The Resident Director and I provided logistical support: funding, staffing, and location. We also provided a significant “positional” support, by which I mean we used our authority to lower barriers and drive student attendance at the event. The three evening presentations were highly attended and student feedback was overwhelmingly positive. Looking forward, it’s my hope that the experience gained will aid our students and staff in directly addressing bias in our community through active, student-driven educational outreach.
I will say for any professionals considering a similar, student led approach, it did require about eight weeks of planning and preparation from the start to the first presentation. Iterative development techniques was an important part of the project’s success: draft, review, revise, repeat.
You can read about the project’s results in our student newspaper, the Western Front, here.
University Residences at WWU
“Missoula: Rape and the Justice System in a College Town” by Jon Krakauer
The legal system is a common venue for dramatic story-telling. It’s where the messy details of life intersect with the need for a rigorous dispute resolution system. Centuries of practice documented in libraries of written texts strain to address rapid changes in our society. Krakauer’s review of rape and sexual assaults in the college town of Missoula puts this tension between legal custom and contemporary culture on display. The book provides context for the invigorated Title IX changes and stands as an example of why the 2011 “Dear Colleague” letter was necessary and long overdue.
Most of us who work in housing have responded to students who’ve been sexually victimized. I have personally witnessed victim’s support systems and friend groups unravel when they report their rape. This book lays bare the way in which well-meaning people victimize and scrutinize those who report sexual assault in ways that would be unthinkable in any other reported crime. This book will certainly be added to my recommended readings list for Resident Directors. I would also recommend that any parent of a teenage male read this book. It provides a window into the ways young men often fail to grasp the importance of establishing affirmative consent and misinterpret women’s responses to male sexual aggression. Empowering our culture to raise young men who proactively understand and respect their partner’s physical and sexual boundaries is among our most crucial tasks. This “Missoula”contributes to our shared understanding of how we often fail victims and what we can do to improve.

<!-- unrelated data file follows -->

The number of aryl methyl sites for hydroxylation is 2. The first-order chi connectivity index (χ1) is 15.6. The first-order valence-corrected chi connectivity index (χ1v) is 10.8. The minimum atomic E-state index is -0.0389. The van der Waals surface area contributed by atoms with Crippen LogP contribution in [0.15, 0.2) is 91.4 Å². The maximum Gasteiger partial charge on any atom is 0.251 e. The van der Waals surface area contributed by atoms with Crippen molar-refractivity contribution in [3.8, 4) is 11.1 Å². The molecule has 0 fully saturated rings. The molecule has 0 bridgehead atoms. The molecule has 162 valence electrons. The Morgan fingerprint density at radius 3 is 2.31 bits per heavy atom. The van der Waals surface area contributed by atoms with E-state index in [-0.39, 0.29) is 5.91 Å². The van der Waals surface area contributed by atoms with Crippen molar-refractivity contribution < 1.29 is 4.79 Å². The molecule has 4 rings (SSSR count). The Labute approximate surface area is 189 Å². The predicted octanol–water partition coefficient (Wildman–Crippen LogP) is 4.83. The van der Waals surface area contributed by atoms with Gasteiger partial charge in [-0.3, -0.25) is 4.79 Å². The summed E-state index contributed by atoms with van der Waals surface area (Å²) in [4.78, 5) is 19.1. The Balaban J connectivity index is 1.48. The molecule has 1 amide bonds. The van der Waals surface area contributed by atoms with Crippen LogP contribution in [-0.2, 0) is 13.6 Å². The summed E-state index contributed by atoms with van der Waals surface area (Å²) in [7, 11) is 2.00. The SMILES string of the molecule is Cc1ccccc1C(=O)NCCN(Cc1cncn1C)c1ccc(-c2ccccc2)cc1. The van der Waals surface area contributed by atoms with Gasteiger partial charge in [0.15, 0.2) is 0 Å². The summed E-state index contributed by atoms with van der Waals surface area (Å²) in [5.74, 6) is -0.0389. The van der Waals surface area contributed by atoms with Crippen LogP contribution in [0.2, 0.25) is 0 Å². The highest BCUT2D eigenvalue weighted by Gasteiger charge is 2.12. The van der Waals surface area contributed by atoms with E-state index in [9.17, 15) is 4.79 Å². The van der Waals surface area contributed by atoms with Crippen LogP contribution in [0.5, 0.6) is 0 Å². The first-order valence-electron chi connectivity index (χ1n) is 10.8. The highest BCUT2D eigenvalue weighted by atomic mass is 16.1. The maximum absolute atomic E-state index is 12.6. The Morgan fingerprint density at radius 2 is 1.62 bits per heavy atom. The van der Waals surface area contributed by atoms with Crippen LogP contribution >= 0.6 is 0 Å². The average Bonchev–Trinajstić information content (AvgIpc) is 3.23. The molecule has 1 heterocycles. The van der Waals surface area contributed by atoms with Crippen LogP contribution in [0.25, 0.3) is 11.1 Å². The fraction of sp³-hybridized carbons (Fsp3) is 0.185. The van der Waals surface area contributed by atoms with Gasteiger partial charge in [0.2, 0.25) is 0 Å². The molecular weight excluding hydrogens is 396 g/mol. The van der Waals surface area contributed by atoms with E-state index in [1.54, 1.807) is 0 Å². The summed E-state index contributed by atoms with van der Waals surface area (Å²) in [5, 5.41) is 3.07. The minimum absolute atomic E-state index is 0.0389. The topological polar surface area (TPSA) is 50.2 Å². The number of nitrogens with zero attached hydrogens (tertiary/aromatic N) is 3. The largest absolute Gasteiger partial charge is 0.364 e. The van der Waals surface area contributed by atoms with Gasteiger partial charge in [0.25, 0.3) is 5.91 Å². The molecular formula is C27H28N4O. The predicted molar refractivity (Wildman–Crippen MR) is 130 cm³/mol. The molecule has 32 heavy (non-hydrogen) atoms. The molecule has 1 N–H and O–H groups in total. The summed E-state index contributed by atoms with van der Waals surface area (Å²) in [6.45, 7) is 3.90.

I pre-ordered this text when it was first announced on ACUHO-I’s website. I supervise Residence Hall Directors and they frequently express a desire to learn more about assessment in a professional context. As an introduction to assessment strategies and a primer for staff on structuring and collecting data, I strongly recommend this book.
In my opinion, the most helpful chapter in this book is chapter 3, “Data Collection Systems” by Rebecca Goldstein and Sean Sukys. In this chapter they describe and illustrate the importance of data organization and ensuring data accuracy. They introduce concepts many have heard, but do not fully understand, like Primary and Foreign keys and their utility in joining data sets. The specific tools of data collection and analysis are introduced and described, with a focus on the strengths and limitations of spreadsheets and databases. Demystifying these mechanics is important to understanding the proliferation of various assessment platforms, as well as the pros & cons of data collection methods.
The information in chapter 3 can be immediately employed in creating useful and informed data collection paths. If the professional was inspired to learn nothing more than how to join tables based on a shared unique attribute, their ability to use existing data sets would be immediately expand the data available, the scope of analysis they can undertake, and the efficiency with which the analysis could take place.
I asked my resident directors to begin collecting data this fall on program attendance, requiring the inclusion of student IDs in this table. After I assign this table as required reading, I think they’ll have a much better idea WHY that was a requirement and the importance of the student ID number is linking one set of information (program attendance) to another (resident demographics). The illustrations in this chapter do a great job of showing the reader how to relational databases add value without being too technical.
The value of chapter 3 doesn’t diminish the book’s other contributions. Reminding the reader that assessment must be communicated to target audiences in a timely manner is a persistent, and important, theme. Ethics of data collection, as well as trade-offs inherent in selecting an assessment model, flush out a set of important concepts that must be addressed early in any assessment project.
Editor Kirsten Kennedy expertly arranged the chapters kept a consistent narrative in both theme and language throughout the chapters. The book weighs in at 206 pages and can easily be read in a single sitting. The price is very reasonable and it can be purchased through ACUHO-I’s bookstore. If you’ve been putting off learning about assessment in a housing context, or have been looking for an accessible resource to help develop assessment skills in staff, don’t hesitate to add this book to your collection.